The University of California, Los Angeles may be Elle Woods’ alma mater (albeit slightly misnamed—Go CULA!). But I doubt everyone knows just how many real-life famous and influential alumni walked these halls. From toying around in space to Toy Story, UCLA alumni have done it all. Check out these 10 notable UCLA alumni. And celebrate the fact that so many others could’ve also made the cut (we love you, Jack Black).
Read on to learn about 10 notable UCLA Alumni.
1. James Franco
Ever wanted to hang out with eccentric A-listers? Take a screenwriting class with James Franco, Franco dropped out of UCLA after his freshman year to pursue his acting career. However, he returned to get his B.A. in English, and then earned master’s degrees in creative writing, filmmaking, poetry and design. He also worked on multiple Ph.D.’s. It must have taken him a lot longer than 127 hours. “He’s so diverse in his acting abilities. He should get an Oscar. You heard it here first,” junior Haley Petitt said. He currently teaches at UCLA, working with MFA students. Who says English majors don’t go far in life?
2. Kareem Abdul-Jabbar
Kareem Abdul-Jabbar has brains, brawn and baller instincts. He rose to fame as part of the UCLA basketball team under legendary coach John Wooden. “One of the greatest basketball players to ever step onto the hardwood. He used his plethora of moves including his unguardable ‘sky hook’ to lead UCLA to three consecutive NCAA championships,” alum Joy Saha said. Now at age 70, he focuses on writing books that tackle complex issues, such as systematic racism and divisive politics. His work significantly influences the perception of race and religion in sport. Oh, and he wrote a comic book called Mycroft Holmes and the Apocalypse Handbook. As if you didn’t already love him.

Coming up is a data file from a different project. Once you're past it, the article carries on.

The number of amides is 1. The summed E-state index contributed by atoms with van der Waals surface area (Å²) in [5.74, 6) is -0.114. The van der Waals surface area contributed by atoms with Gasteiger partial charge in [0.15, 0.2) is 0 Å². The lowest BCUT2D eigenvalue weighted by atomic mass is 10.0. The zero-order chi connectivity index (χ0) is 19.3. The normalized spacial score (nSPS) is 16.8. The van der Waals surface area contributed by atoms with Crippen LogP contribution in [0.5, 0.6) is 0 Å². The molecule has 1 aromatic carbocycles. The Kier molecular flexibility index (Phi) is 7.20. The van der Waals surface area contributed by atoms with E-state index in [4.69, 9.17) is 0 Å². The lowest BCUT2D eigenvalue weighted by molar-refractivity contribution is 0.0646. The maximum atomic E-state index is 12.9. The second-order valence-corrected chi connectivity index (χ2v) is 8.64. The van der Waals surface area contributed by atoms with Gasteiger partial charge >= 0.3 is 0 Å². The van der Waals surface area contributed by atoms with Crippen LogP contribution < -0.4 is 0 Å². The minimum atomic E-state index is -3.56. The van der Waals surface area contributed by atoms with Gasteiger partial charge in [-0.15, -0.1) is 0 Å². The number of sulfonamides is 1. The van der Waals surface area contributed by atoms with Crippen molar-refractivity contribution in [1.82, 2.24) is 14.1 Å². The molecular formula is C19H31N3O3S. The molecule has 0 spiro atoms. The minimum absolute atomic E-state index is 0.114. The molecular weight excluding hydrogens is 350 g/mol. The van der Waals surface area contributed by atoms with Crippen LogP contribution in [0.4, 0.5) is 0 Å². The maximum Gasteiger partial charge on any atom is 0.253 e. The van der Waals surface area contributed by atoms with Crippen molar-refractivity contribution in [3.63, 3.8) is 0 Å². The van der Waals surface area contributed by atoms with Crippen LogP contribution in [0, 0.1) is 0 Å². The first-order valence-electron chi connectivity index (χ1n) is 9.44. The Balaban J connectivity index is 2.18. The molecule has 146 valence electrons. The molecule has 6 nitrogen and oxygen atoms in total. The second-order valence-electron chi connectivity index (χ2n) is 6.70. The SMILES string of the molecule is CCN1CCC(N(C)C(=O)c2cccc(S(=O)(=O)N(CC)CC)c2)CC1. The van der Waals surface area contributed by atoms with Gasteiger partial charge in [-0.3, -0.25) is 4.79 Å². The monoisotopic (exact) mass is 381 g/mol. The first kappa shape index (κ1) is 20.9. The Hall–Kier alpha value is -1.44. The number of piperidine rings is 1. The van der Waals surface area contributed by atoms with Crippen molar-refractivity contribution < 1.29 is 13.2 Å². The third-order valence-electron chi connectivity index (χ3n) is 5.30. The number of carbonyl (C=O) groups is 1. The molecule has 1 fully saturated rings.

3. Taylor Wang
The old Taylor can’t come to the phone right now. Why not? Because he’s in space. In 1985, Taylor Wang made history as the first Chinese-American astronaut. Born in China, he became a U.S. citizen in 1975, and went into space as part of the Challenger Spacelab 3 mission. He graduated from UCLA with three degrees, and currently holds tens of U.S. patents in various hard science subjects, including acoustics and containerless science. He has worked in some of North America’s most prestigious universities, including the California Institute of Technology and Vanderbilt. #blankSPACE.
4. Jackie Robinson
Did you know that America’s favorite pastime was segregated until 1947? And the man to break that tradition was UCLA alum Jackie Robinson. At UCLA, he acquired varsity letters in baseball, track, football and basketball. In 1939 he played on the UCLA football team, one of four African-American players to do so at the time. After he graduated, he became one of the most celebrated baseball players in history. Robinson also advocated for the Civil Rights Movement, and involved himself heavily in politics. In other words? No one can stop you from literally breaking boundaries.
5. Francis Ford-Coppola
Anyone ever heard of The Godfather? How about Apocalypse Now? If not, then crawl out from under that rock you call home and watch movies. The filmmaker behind these legends of the screen, Francis Ford-Coppola, called himself Bruin before film legend. While pursuing his master’s degree at UCLA’s film school, Ford-Coppola met Jim Morrison, and ended up using his song “The End” for the opening of Apocalypse Now. He went on to win six Oscars and several other accolades. Got a passion for filmmaking? Maybe you’ll end up on this list alongside Ford-Coppola someday.